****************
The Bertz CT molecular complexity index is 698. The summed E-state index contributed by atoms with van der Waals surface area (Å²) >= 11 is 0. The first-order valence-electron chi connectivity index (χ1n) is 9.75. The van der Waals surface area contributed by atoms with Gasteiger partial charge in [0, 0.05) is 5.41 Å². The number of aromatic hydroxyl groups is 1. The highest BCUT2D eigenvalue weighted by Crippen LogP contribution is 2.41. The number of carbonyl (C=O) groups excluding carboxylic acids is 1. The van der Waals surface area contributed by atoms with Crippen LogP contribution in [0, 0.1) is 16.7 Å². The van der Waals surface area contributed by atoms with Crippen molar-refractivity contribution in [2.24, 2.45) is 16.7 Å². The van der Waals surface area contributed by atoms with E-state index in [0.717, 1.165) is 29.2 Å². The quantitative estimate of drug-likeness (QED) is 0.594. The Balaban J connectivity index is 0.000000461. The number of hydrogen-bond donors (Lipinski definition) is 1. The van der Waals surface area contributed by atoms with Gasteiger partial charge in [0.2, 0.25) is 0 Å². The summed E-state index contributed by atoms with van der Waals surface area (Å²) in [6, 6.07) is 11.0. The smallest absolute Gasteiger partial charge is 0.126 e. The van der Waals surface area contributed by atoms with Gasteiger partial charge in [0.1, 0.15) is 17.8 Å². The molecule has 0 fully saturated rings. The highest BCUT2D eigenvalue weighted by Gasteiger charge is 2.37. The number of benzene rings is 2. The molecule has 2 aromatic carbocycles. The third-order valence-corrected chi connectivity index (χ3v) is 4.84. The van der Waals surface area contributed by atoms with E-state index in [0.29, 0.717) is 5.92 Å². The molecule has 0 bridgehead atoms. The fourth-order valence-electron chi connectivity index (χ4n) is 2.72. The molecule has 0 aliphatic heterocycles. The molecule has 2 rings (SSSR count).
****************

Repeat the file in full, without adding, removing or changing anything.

The Bertz CT molecular complexity index is 698. The summed E-state index contributed by atoms with van der Waals surface area (Å²) >= 11 is 0. The first-order valence-electron chi connectivity index (χ1n) is 9.75. The van der Waals surface area contributed by atoms with Gasteiger partial charge in [0, 0.05) is 5.41 Å². The number of aromatic hydroxyl groups is 1. The highest BCUT2D eigenvalue weighted by Crippen LogP contribution is 2.41. The number of carbonyl (C=O) groups excluding carboxylic acids is 1. The van der Waals surface area contributed by atoms with Crippen LogP contribution in [0, 0.1) is 16.7 Å². The van der Waals surface area contributed by atoms with Crippen molar-refractivity contribution in [2.24, 2.45) is 16.7 Å². The van der Waals surface area contributed by atoms with E-state index in [0.717, 1.165) is 29.2 Å². The quantitative estimate of drug-likeness (QED) is 0.594. The Balaban J connectivity index is 0.000000461. The number of hydrogen-bond donors (Lipinski definition) is 1. The van der Waals surface area contributed by atoms with Gasteiger partial charge in [0.2, 0.25) is 0 Å². The summed E-state index contributed by atoms with van der Waals surface area (Å²) in [6, 6.07) is 11.0. The smallest absolute Gasteiger partial charge is 0.126 e. The van der Waals surface area contributed by atoms with Gasteiger partial charge in [0.1, 0.15) is 17.8 Å². The molecule has 0 fully saturated rings. The highest BCUT2D eigenvalue weighted by Gasteiger charge is 2.37. The number of benzene rings is 2. The molecule has 2 aromatic carbocycles. The third-order valence-corrected chi connectivity index (χ3v) is 4.84. The van der Waals surface area contributed by atoms with E-state index in [0.29, 0.717) is 5.92 Å². The molecule has 0 bridgehead atoms. The fourth-order valence-electron chi connectivity index (χ4n) is 2.72. The molecule has 0 aliphatic heterocycles. The molecule has 2 rings (SSSR count).